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Romania: Controversy over 'racist' coin

Started by Figleaf, August 03, 2010, 05:28:09 PM

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Figleaf

Romania Urged To Invalidate 'Racist' Coin
August 3, 2010 (Pen Men at Work)

One of the principal Holocaust organizations has urged that the central bank of Romania take out from distribution a remembrance coin. The rationale behind the discomfort of this organization is that the coin memorializes one of the previous heads of the Romanian Orthodox Church (ROC), who was a rather notorious figure. The notorious head in question is Patriarch Miron Cristea, who was the boss of the ROC for 14 years from 1925 to 1939. The reason behind the notoriety of Patriarch is that he had possessed anti-Semitic standpoints and had demanded that the Jews depart from Romania.

Radu Ioanid happens to be a director of the U.S. Holocaust Memorial Museum. Ioanid has divulged that he was appalled by the bank's resolution to cast the coin portraying the controversial Patriarch, who was also the Romanian Prime Minister from 1938 to 1939.

Ioanid has declared that the racist Patriarch was to blame for modifying the Romanian residency law. This law snatched away the Romanian citizenship from 225,000 Jews. This represented approximately 37% of the Romanian Jewish populace.

Ioanid insisted that the bank remove the coin in a personal letter transported to the Mugur Isarescu on July 29. Isarescu happens to be the Governor of the National Bank. Subsequently, the letter was transported to the Associated Press.

The spokesperson of the National Bank of Romania happens to be Mugur Stet. He has mentioned that the divisive coin in question was a component of a collectors' sequence of five coins cast in silver. There would be the five Romanian patriarchs, who have directed the Romanian Orthodox Church since 1925. There would not be a particular coin devoted merely to Cristea.

There are simply 6000 Jews today in Romania. The Romanian Governments have, on occasions, repudiated that the annihilation of some 300,000 Jews and Gypsies even occurred during the Holocaust.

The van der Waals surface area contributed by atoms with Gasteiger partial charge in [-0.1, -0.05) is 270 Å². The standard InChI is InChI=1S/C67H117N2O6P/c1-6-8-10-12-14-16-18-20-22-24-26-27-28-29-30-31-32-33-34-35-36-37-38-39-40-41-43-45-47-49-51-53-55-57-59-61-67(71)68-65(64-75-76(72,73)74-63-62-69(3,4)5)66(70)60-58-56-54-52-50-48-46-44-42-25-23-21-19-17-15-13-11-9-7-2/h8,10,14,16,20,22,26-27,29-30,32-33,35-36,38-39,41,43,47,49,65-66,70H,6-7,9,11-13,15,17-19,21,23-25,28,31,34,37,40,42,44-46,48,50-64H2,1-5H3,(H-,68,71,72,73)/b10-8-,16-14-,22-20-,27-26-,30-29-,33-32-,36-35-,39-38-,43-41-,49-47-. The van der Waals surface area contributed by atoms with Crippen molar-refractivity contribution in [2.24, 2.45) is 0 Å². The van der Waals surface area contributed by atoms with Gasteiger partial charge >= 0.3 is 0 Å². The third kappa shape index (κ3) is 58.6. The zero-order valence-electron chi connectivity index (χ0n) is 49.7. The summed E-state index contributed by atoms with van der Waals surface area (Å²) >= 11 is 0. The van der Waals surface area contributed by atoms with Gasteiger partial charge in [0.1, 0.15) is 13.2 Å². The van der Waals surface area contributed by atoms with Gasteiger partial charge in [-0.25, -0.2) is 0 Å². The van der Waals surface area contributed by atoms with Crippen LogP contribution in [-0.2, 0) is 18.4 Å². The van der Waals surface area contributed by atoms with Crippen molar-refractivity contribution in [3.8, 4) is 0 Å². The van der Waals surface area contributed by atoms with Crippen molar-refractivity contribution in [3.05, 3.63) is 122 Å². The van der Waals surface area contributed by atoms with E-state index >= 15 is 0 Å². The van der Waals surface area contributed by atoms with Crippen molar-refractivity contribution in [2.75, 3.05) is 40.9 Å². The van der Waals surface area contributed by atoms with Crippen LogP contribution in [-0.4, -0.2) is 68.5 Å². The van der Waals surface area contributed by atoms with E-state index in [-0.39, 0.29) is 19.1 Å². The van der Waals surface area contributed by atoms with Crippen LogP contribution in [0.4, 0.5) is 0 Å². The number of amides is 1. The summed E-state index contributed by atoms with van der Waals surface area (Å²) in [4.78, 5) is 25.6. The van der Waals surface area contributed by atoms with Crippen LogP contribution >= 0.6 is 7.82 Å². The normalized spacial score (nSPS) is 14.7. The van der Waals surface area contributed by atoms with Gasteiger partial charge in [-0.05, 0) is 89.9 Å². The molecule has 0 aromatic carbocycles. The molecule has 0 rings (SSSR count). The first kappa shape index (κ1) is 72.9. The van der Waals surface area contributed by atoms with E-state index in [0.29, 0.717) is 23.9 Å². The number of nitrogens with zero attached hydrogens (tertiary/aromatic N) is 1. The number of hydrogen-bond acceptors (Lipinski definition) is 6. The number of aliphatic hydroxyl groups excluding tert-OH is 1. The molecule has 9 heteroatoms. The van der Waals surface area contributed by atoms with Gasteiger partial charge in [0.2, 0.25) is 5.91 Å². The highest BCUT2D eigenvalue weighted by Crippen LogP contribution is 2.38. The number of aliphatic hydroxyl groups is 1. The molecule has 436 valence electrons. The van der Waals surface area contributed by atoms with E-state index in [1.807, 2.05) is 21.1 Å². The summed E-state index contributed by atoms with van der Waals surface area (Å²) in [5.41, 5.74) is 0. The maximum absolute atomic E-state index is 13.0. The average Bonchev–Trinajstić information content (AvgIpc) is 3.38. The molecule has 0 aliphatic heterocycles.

Robert Schwartz happens to be a spokesperson for the Romanian Jews in the city of Cluj. He has asserted that it was unfathomable how the notorious Patriarch was able to move across the filter. Robert has divulged that there are revolting facets related to his feelings for the Jews. Robert has stated that there were other Romanians, who had assisted the development of the Jews, who should have been memorialized.

Source: Thaindian News
An unidentified coin is a piece of metal. An identified coin is a piece of history.

chrisild

Attached is a (small) image of the piece. This is indeed a five-coin set; more info is here:
http://www.bnro.ro/EmisiuniDetails.aspx?idd=923&WebPageId=1164

Christian

Ukrainii Pyat

That particular issue is one that could have been dedicated to the victims of the fascists in Romania during that time.  More than discriminating against any particular ethnicity or denomination - the fascists discriminated against freedom in Romania and even changed the government there a few times to suit their particular wants.  In the end they would end up taking power, aligning Romania with the fascists governments of Italy and Germany and take Romania down the ruinous path of invading the USSR.  A very short term territorial acquisition was not worth the hundreds of thousands of Romanians that died, and the loss of a Romanian identity until 1989 when Ceausescu was overthrown.
Донецк Украина Donets'k Ukraine

Figleaf

It is probably possible to put together a collection of anti-semitists on coins, mass-murderers on coins, serial rapers on coins and grand thieves on coins, even the occasional arsonist on a coin. One more or less is not going to make a difference, especially on a funny "coin".

The broader point is that it is absolutely necessary to learn from history in general and your own mistakes in particular in order to prevent recurrence. This hasn't happened in Romania. Those in authority will sometimes even revert to holocaust denial when it suits them and there is no awareness of the crime of neglecting, even persecuting the jews when they needed help. This is not the problem of one man, but a national problem.

I think the point is worthy to be made as strongly as possible, but then let it rest. There are much bigger fish to fry in this area.

Peter
An unidentified coin is a piece of metal. An identified coin is a piece of history.

Ukrainii Pyat

This is a recurrent problem in several E. Europe countries with ambiguities in their history.  For instance Latvia has commemorated and memorialised some of their soldiers that served with the SS.  In Ukraine there is a lot of controversy over some of the commemorative coins for Stepan Bandera as well as the Ukrainian nationalists army that fought against both the Nazis and the communists in WWII and afterwards.  With changes of governments come changes of what is commemorated, since now Ukraine has a pro-Russian president in Viktor Yanukovych, all that nationalist history is being dust binned again.  Ukraine in particular is a country with a lot of commemorative coins that will chaff off someone or another because there is a lot of ambiguity in Ukrainian history.  Even the coins commemorating Sergei Korolyev were controversial because he was born in Ukraine, but he was ethnically Russian and spent most of his time in Russia designing rockets for the USSR's space programme.  He was also commemorated on a Russian coin the same year.